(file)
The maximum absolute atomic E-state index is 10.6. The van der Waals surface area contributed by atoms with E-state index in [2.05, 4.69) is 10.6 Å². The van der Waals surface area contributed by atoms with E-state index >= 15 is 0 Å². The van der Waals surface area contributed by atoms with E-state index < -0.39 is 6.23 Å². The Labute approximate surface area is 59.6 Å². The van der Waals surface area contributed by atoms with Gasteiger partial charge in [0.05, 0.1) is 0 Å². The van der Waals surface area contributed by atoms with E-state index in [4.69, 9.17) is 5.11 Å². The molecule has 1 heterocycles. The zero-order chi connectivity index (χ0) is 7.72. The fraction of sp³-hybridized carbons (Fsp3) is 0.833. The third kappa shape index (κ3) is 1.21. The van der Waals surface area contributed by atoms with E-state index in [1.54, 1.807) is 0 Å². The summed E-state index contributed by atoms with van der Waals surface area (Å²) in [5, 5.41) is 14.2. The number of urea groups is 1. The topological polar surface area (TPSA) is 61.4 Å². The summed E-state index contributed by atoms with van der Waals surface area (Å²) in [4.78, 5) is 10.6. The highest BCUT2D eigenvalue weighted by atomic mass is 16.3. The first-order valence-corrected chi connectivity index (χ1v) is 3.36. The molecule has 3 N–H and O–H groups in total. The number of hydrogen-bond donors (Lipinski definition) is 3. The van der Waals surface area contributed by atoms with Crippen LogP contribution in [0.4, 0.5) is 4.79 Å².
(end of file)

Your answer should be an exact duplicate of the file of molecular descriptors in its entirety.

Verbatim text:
The maximum absolute atomic E-state index is 10.6. The van der Waals surface area contributed by atoms with E-state index in [2.05, 4.69) is 10.6 Å². The van der Waals surface area contributed by atoms with E-state index >= 15 is 0 Å². The van der Waals surface area contributed by atoms with E-state index < -0.39 is 6.23 Å². The Labute approximate surface area is 59.6 Å². The van der Waals surface area contributed by atoms with Gasteiger partial charge in [0.05, 0.1) is 0 Å². The van der Waals surface area contributed by atoms with E-state index in [4.69, 9.17) is 5.11 Å². The molecule has 1 heterocycles. The zero-order chi connectivity index (χ0) is 7.72. The fraction of sp³-hybridized carbons (Fsp3) is 0.833. The third kappa shape index (κ3) is 1.21. The van der Waals surface area contributed by atoms with E-state index in [1.54, 1.807) is 0 Å². The summed E-state index contributed by atoms with van der Waals surface area (Å²) in [5, 5.41) is 14.2. The number of urea groups is 1. The topological polar surface area (TPSA) is 61.4 Å². The summed E-state index contributed by atoms with van der Waals surface area (Å²) in [4.78, 5) is 10.6. The highest BCUT2D eigenvalue weighted by atomic mass is 16.3. The first-order valence-corrected chi connectivity index (χ1v) is 3.36. The molecule has 3 N–H and O–H groups in total. The number of hydrogen-bond donors (Lipinski definition) is 3. The van der Waals surface area contributed by atoms with Crippen LogP contribution in [0.4, 0.5) is 4.79 Å².